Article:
New Jetta Runs 210 MPH at Bonneville, Earns Land Speed Record

Volkswagen has set a record at the Bonneville Salt Flats this week, taking the 2019 Jetta to 210.16 mph miles per hour. Although the record attempt got off to a fitful start, the race team successfully set its record on the final day of competition.

The record stood at 208.472 mph (in its class and displacement size), the Jetta qualified for a record at 209 and backed it up at the above-mentioned 210.16 mph.

“Achieving this speed at Bonneville is a demonstration of the quality, durability, power, and efficiency of the Volkswagen TSI engine series and the stability and aerodynamic efficiency of the all-new 2019 Jetta,” said Hinrich Woebcken, President and CEO, VolkswagenGroup of America. “This record underlines the sporty credentials of our all-new Jetta and also gives a hint at the future of the GLI model, since this car uses a modified version of the GLI’s powerful EA888, 2.0-liter TSI engine.”

This particular Jetta was built by THR Manufacturing, the Ventura, California team that also set up the land speed Beetle GSR (which became the fastest Beetle on earth in 2016). Besides the 0.27 coefficient of drag, THR added high output connecting rods, pistons, valves, camshafts, turbo, and exhaust (though they didn’t change the block or the crank). All of which added up to a more than 600 hp at 8,500 rpm on the dyno.

Initially intended to run at Bonneville Speed Week, earlier in the summer, the team had to settle for Bonneville World of Speed this weekend after the they realized the car wouldn’t be ready to run.

That meant that the record-running Jetta hadn’t moved under its own power until the day before its first record attempt.

Fortunately for the team, conditions were perfect. The salt was hard and dry, making these best condition in a decade, according to Jetta driver, Scott Goetz.

“The conditions are the best they’ve been in a long time. A long time,” said Goetz.

On Friday, September 14, the car ran its first shakedown run, which went perfectly.

With a speed of 208 mph required to qualify for a record (teams are required to set a qualifying run of 0.001 mph faster than the current record, impound their car, and then back the run up the next morning) the Jetta was ready for its first record run, and came up just a little short, hitting 207.651 mph before pulling the shoots. Driver Goetz was not disappointed, though. On the Jetta’s second run, it had nearly set a record and was still pulling when he let off.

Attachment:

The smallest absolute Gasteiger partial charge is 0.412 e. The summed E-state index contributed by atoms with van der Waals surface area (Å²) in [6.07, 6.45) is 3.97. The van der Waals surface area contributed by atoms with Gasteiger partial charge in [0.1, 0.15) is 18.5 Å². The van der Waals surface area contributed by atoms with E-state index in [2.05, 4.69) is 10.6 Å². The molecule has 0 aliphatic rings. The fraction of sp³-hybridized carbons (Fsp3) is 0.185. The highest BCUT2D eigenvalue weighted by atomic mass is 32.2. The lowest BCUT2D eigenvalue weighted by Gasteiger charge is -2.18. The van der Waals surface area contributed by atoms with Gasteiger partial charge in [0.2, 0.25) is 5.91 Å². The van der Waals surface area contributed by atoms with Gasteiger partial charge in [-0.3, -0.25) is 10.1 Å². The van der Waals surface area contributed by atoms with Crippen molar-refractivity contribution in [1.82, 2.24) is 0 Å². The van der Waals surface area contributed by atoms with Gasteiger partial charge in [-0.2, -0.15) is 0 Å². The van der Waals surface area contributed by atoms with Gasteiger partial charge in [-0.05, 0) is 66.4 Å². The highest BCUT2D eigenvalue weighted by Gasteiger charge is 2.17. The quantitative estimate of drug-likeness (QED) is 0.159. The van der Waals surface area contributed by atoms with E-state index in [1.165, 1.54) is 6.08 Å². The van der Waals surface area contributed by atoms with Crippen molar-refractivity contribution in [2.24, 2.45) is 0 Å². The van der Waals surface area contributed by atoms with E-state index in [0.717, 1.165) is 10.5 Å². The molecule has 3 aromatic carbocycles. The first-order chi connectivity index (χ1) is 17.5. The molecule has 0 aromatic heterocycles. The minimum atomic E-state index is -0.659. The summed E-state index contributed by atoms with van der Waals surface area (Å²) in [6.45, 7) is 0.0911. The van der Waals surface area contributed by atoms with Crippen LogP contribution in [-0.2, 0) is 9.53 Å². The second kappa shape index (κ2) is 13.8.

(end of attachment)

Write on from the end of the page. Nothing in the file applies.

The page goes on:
Confident of success, the team turned turned around and got ready to run immediately to get one last run in before the end of the day.

The run would prove to be a disappointment, though, as the Jetta’s power cut out seemingly for no reason. The team towed the car back into the pits, ready for a long night of troubleshooting.

Fortunately for them, it turned out the problem was just the race fuel used on the flats. The gas was simply leaving a deposit on the spark plugs, essentially fouling them. With new plugs and some vigilance, it was ready to run again in the morning.

Following 203 mph and a 201 mph runs, Goetz was lined up for a third run of the day, with high hopes of setting a record. With only two cars ahead of him, 35 mph cross winds picked up, ending his hopes for another run.

“A cross wind is no good,” said Goetz. “It can push you off. You get pushed. You look at these tires and the contact patch is not very big.”

With just two days of running left (Sunday and Monday) VW would have to qualify for a record on Sunday in order to be able to defend it on Monday.

Fortunately for everyone involved, everything went smoothly on Sunday and Goetz got the Jetta up to 209 mph, more than qualifying it for a record in its class. On Monday, the team finally set its record. The Jetta ran 210.16 mph.

“It was a terrific experience to drive this car on the salt. The car inspired a lot of confidence at very high speeds,” said Goetz. “I have no doubt that we could go even faster by running some more boost, but we are very happy to have the record, knowing that there is more to come in the car if we need it.”

A version of this story originally appeared on VW Vortex